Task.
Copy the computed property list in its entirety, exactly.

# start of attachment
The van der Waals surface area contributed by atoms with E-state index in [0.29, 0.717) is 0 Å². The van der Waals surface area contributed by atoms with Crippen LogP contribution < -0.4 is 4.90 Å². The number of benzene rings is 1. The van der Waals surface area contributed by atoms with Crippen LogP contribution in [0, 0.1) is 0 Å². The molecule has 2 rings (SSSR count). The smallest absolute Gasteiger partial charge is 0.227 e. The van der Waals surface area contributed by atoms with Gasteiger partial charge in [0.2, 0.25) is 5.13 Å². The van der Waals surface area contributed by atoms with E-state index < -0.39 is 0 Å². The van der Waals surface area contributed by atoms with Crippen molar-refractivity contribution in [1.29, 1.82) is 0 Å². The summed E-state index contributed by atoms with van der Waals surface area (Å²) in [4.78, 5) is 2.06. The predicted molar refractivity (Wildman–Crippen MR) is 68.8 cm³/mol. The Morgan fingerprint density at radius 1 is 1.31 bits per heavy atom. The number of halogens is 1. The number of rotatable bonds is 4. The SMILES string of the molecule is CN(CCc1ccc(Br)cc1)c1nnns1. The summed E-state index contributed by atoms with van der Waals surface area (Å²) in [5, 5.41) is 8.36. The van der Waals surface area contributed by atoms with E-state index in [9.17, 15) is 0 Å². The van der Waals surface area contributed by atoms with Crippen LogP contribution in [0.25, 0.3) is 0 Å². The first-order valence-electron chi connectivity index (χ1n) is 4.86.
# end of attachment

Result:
The van der Waals surface area contributed by atoms with E-state index in [0.29, 0.717) is 0 Å². The van der Waals surface area contributed by atoms with Crippen LogP contribution < -0.4 is 4.90 Å². The number of benzene rings is 1. The van der Waals surface area contributed by atoms with Crippen LogP contribution in [0, 0.1) is 0 Å². The molecule has 2 rings (SSSR count). The smallest absolute Gasteiger partial charge is 0.227 e. The van der Waals surface area contributed by atoms with Gasteiger partial charge in [0.2, 0.25) is 5.13 Å². The van der Waals surface area contributed by atoms with E-state index < -0.39 is 0 Å². The van der Waals surface area contributed by atoms with Crippen molar-refractivity contribution in [1.29, 1.82) is 0 Å². The summed E-state index contributed by atoms with van der Waals surface area (Å²) in [4.78, 5) is 2.06. The predicted molar refractivity (Wildman–Crippen MR) is 68.8 cm³/mol. The Morgan fingerprint density at radius 1 is 1.31 bits per heavy atom. The number of halogens is 1. The number of rotatable bonds is 4. The SMILES string of the molecule is CN(CCc1ccc(Br)cc1)c1nnns1. The summed E-state index contributed by atoms with van der Waals surface area (Å²) in [5, 5.41) is 8.36. The van der Waals surface area contributed by atoms with E-state index in [9.17, 15) is 0 Å². The van der Waals surface area contributed by atoms with Crippen LogP contribution in [0.25, 0.3) is 0 Å². The first-order valence-electron chi connectivity index (χ1n) is 4.86.